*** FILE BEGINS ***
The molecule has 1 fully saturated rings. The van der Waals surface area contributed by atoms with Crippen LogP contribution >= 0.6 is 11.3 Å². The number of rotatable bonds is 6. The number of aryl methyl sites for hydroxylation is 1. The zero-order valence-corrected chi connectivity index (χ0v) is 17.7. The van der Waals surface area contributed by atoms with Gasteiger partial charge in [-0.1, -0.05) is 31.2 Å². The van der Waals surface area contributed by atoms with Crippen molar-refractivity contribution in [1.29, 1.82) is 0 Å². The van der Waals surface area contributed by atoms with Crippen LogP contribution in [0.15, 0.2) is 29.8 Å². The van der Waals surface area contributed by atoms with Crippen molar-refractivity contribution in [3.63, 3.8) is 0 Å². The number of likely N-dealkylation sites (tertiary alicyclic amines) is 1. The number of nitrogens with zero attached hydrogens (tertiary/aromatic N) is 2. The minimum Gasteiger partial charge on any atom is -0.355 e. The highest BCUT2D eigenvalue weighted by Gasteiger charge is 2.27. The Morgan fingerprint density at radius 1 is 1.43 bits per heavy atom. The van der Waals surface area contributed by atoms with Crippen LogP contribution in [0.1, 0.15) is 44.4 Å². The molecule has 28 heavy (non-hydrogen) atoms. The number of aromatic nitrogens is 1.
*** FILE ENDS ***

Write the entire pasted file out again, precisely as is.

The molecule has 1 fully saturated rings. The van der Waals surface area contributed by atoms with Crippen LogP contribution >= 0.6 is 11.3 Å². The number of rotatable bonds is 6. The number of aryl methyl sites for hydroxylation is 1. The zero-order valence-corrected chi connectivity index (χ0v) is 17.7. The van der Waals surface area contributed by atoms with Gasteiger partial charge in [-0.1, -0.05) is 31.2 Å². The van der Waals surface area contributed by atoms with Crippen molar-refractivity contribution in [1.29, 1.82) is 0 Å². The van der Waals surface area contributed by atoms with Crippen LogP contribution in [0.15, 0.2) is 29.8 Å². The van der Waals surface area contributed by atoms with Crippen molar-refractivity contribution in [3.63, 3.8) is 0 Å². The number of likely N-dealkylation sites (tertiary alicyclic amines) is 1. The number of nitrogens with zero attached hydrogens (tertiary/aromatic N) is 2. The minimum Gasteiger partial charge on any atom is -0.355 e. The highest BCUT2D eigenvalue weighted by Gasteiger charge is 2.27. The Morgan fingerprint density at radius 1 is 1.43 bits per heavy atom. The van der Waals surface area contributed by atoms with Crippen LogP contribution in [0.1, 0.15) is 44.4 Å². The molecule has 28 heavy (non-hydrogen) atoms. The number of aromatic nitrogens is 1.